The NHL ended its customary three-day Christmas break on Sunday. Just two days prior, the Toronto Maple Leafs faithful were nestled all snug in their beds, with visions of Steven Stamkos—the NHL’s brightest new star—skating in their heads. This Christmas cheer was certainly justified, given Stamkos’ latest twitter fauxpas.
The holiday expectation was likely grounded in Stamkos’ current contract situation, in which his no-movement clause (NMC) has given him undeniable leverage over his current team (the Tampa Bay Lightning) and granted him exclusive control to dictate where he will be skating during the next stanza of his career. And there is every reason to believe that he will bring his talents to big-market Toronto. He is, after all, a native son of Unionville, Ontario (a mere 30 km from Maple Leaf Gardens). Anticipating the prodigal son to return, Leafs fans applied the forecheck when Tama Bay visited Toronto earlier in December:
— Erik Erlendsson (@erlendssonTBO) December 15, 2015
Unfortunately, fans of mid-market NHL franchises will not sleep as soundly as their brethren on the north bank of Lake Ontario up and until the March 2nd trade deadline. This is largely due to NMC’s and other No Trade Clauses (NTCs) steering the contracts of virtually all of the NHL’s current stars.
No Movement/No Trade Clauses
The NMC is unique to the NHL and becoming increasingly popular in contracts of the game’s elite. It is explicitly provided for under Section 11.8 of the NHL’s Collective Bargaining Agreement (CBA). The NMC is much more restrictive than a standard “no-trade” clause, as it hamstrings ownership by disabling it from moving a player by practically any means—including trade, loan, waiver, or assignment. Most NMC’s are tied together with a No Trade Clause (NTC), which often include a list of teams that a player agrees that he can (and/or cannot) be traded to.
It is important to note that the CBA merely provides a mechanism through which players (and their agents) may negotiate contract terms. NMCs and NTCs are not guaranteed by the CBA. Article 11.8 does, however, provide parameters for player qualification. Players do not qualify for negotiation of NMC/NTCs until they have accrued seven season or are 27 years of age or older (called Group 3 Unrestricted Free Agent status under Article 10.1(a) of the CBA).
The restrictions would appear at first glance to be a victory for the NHL as it hopes to move young talent among franchises—something the league sorely needs given its popularity relevant to the three other major American sports.
That said, a closer look at the language of a different section (11.8(a)) of the CBA indicates that players may negotiate NMC/NTC clauses into their contracts prior to obtaining Group 3 status under Article 10.1(a) so long as the NMC/NTC doesn’t kick in until they are in group 3. Young stars will undoubtedly be looking for a contract (and a home) to fit their long term agenda. This is unfortunate for a league starving for additional star power to spread across its fledgling, small-market franchises.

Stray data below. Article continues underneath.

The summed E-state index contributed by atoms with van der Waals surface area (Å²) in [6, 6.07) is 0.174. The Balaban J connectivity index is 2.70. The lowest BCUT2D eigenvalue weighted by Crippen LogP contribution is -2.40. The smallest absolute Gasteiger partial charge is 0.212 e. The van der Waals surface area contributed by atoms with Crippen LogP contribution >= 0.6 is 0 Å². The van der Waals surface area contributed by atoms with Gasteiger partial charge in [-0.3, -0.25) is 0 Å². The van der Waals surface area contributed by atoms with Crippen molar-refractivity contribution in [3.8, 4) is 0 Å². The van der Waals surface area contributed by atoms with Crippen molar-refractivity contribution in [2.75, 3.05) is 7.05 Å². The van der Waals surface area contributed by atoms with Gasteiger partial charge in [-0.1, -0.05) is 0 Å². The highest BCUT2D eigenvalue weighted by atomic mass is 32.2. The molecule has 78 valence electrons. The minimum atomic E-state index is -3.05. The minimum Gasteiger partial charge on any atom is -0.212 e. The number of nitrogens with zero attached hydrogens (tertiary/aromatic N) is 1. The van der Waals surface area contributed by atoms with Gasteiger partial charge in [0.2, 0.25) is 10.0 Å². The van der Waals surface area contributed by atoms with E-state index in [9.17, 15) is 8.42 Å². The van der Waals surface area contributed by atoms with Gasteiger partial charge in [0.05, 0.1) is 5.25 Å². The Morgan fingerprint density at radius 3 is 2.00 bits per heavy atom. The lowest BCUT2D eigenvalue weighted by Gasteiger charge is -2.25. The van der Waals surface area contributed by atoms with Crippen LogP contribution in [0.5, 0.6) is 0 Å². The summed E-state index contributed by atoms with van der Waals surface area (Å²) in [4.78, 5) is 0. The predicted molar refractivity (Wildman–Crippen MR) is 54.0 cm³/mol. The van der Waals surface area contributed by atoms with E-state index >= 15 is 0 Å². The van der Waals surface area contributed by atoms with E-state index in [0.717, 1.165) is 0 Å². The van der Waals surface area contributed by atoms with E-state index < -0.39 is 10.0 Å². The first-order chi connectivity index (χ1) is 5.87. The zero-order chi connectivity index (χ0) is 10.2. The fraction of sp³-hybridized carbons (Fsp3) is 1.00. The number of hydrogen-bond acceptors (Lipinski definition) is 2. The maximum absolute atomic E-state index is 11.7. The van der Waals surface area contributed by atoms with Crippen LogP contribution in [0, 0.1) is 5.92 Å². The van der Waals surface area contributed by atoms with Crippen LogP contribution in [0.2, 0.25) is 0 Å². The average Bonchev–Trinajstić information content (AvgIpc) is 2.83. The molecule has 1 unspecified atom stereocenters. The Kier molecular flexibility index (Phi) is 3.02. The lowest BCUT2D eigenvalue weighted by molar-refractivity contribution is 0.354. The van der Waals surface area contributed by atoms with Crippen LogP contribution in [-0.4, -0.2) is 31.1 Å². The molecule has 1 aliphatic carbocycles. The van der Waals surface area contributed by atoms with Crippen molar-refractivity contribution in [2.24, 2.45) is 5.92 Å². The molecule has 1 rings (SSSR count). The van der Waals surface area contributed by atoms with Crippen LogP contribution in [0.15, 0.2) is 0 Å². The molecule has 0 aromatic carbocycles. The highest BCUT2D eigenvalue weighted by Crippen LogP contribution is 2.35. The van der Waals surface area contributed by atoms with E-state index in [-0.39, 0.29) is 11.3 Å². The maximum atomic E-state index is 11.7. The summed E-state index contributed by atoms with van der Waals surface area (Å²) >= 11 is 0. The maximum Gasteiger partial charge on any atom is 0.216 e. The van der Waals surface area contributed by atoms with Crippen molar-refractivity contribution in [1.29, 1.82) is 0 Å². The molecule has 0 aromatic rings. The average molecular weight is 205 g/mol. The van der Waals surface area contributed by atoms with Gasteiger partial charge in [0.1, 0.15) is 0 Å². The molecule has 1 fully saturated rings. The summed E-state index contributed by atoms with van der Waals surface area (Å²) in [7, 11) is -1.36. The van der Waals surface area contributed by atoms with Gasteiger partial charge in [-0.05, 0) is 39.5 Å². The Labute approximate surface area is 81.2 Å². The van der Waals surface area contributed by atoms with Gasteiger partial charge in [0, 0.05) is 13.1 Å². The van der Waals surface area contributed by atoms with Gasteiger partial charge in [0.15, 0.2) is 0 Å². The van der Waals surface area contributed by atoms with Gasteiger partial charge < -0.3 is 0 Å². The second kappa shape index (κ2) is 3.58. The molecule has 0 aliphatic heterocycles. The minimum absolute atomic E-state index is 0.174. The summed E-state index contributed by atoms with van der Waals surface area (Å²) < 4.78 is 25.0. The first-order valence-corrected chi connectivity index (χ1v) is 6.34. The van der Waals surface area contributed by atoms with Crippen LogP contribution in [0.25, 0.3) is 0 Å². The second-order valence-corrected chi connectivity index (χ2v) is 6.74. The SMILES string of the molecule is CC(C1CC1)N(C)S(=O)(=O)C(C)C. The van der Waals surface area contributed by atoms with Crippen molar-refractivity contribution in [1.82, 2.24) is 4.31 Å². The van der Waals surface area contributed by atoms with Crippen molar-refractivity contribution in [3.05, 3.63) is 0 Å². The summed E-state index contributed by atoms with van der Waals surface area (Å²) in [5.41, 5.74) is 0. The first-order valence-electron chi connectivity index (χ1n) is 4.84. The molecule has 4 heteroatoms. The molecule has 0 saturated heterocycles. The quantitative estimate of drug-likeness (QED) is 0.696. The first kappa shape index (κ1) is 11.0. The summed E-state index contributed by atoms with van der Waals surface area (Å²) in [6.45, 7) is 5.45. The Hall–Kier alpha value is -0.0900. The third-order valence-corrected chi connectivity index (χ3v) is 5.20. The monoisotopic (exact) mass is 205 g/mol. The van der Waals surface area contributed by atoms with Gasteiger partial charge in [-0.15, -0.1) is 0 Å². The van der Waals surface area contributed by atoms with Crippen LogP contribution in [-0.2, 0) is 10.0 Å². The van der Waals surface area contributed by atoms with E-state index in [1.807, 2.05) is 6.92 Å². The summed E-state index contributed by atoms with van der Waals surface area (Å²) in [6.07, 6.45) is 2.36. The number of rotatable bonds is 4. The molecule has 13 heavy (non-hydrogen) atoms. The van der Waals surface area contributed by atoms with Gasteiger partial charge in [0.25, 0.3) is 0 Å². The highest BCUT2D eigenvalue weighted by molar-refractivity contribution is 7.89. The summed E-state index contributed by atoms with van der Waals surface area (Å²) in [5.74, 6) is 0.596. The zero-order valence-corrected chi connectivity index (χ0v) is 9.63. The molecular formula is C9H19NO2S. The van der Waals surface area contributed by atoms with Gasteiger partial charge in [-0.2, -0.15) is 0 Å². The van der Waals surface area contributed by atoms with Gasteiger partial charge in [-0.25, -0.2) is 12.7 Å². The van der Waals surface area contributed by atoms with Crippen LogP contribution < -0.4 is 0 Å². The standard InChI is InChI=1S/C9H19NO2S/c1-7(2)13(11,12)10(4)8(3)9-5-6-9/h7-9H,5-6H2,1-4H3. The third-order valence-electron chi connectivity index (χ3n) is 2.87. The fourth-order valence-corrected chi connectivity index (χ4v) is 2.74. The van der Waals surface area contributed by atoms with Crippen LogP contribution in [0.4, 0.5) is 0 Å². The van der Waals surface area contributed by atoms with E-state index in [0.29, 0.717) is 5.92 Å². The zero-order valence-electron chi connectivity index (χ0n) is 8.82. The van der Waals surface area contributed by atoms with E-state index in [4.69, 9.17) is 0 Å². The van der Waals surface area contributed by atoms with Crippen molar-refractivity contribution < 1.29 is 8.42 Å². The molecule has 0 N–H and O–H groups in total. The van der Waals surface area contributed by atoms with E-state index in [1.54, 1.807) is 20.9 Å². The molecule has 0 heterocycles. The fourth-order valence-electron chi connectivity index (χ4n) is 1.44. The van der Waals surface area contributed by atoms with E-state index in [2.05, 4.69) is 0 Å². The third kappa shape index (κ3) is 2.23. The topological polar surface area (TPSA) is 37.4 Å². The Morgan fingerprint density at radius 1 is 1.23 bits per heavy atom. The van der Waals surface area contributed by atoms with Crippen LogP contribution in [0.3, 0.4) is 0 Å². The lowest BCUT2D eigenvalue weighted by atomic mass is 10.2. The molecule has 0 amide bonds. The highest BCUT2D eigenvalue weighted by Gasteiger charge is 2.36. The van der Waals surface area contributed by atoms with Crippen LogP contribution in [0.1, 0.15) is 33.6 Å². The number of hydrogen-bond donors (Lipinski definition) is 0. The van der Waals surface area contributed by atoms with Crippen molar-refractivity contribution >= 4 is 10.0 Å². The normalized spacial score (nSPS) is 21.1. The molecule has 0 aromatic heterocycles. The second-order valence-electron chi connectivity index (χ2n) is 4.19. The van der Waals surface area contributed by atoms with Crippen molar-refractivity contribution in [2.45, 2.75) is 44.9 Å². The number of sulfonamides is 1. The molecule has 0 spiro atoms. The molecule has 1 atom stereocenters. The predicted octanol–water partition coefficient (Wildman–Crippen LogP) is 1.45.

Though NMCs are the NHL’s baby, NTCs stretch beyond the frozen pond. The MLB, NFL and NBA all have players with NTCs. What sets the NHL apart from other leagues, however, is the popularity of these clause. There are currently 180 NHL players with NMC/NTCs. This equates to approximately 1/3 (!) of each roster. To put in perspective—only six current NBA players have NTCs.
[pullquote align=”right” cite=”” link=”” color=”” class=”” size=””] Players are currently (and will be, for the foreseeable future) walking all over management. [/pullquote]
The sheer magnitude of players with NMC/NTCs has two significant (dire?) results: (1) there is little turnover at the top end of big-market franchise rosters; and (2) smaller market teams are forced to offer them out just to compete.
More perspective: Playoff teams from both the Eastern and Western conferences in 2010 were virtually identical to those in 2015, with very few newcomers during the five year period between. By the end of last season, Commissioner Gary Bettman wasted no time coining reigning champion Chicago (3 cups during that period) a “dynasty”—something a league searching for competitive balance would surely like to avoid. Cue the Chelsea Dagger.
The problems with these clauses transcend the burgeoning competitive imbalance. They also don’t make sense for owners looking for that extra piece to take the leap. Players negotiate NMC/NTCs into deals for reduction in direct salary compensation—but owners only appear to save about $1 million to $2 million per deal. Owners simply aren’t realizing the benefit of the cap space they are negotiating at the end of the day, and are finding it much more difficult to find the missing piece.
Players are currently (and will be, for the foreseeable future) walking all over management. Times have changed from the days when Phil Esposito, and other league stars, would casually suggest trade preferences to team management (When told he would be traded, Esposito is famous for telling GM Harry Sindin “Anywhere but New York”). Current league stars have far more focused wish lists—and at this rate, the NHL is on pace fill league rosters with a bunch of stubborn hotheads—something the league would like to avoid.
Regardless, owners continue to crave star power to fill the seats, and continue to cave in to these contract demands. Stamkos can all but purchase his one-way ticket to The 6ix. It’s his choice, one he successfully negotiated. Once there, however, Toronto management (and fans) can only hunker down and pray for Lord Stanley’s long-awaited return. They’ll have no options, however, if things go south—given the near certainty that Stamkos will work a NMC/NTC into his next deal. They’ve seen this movie before.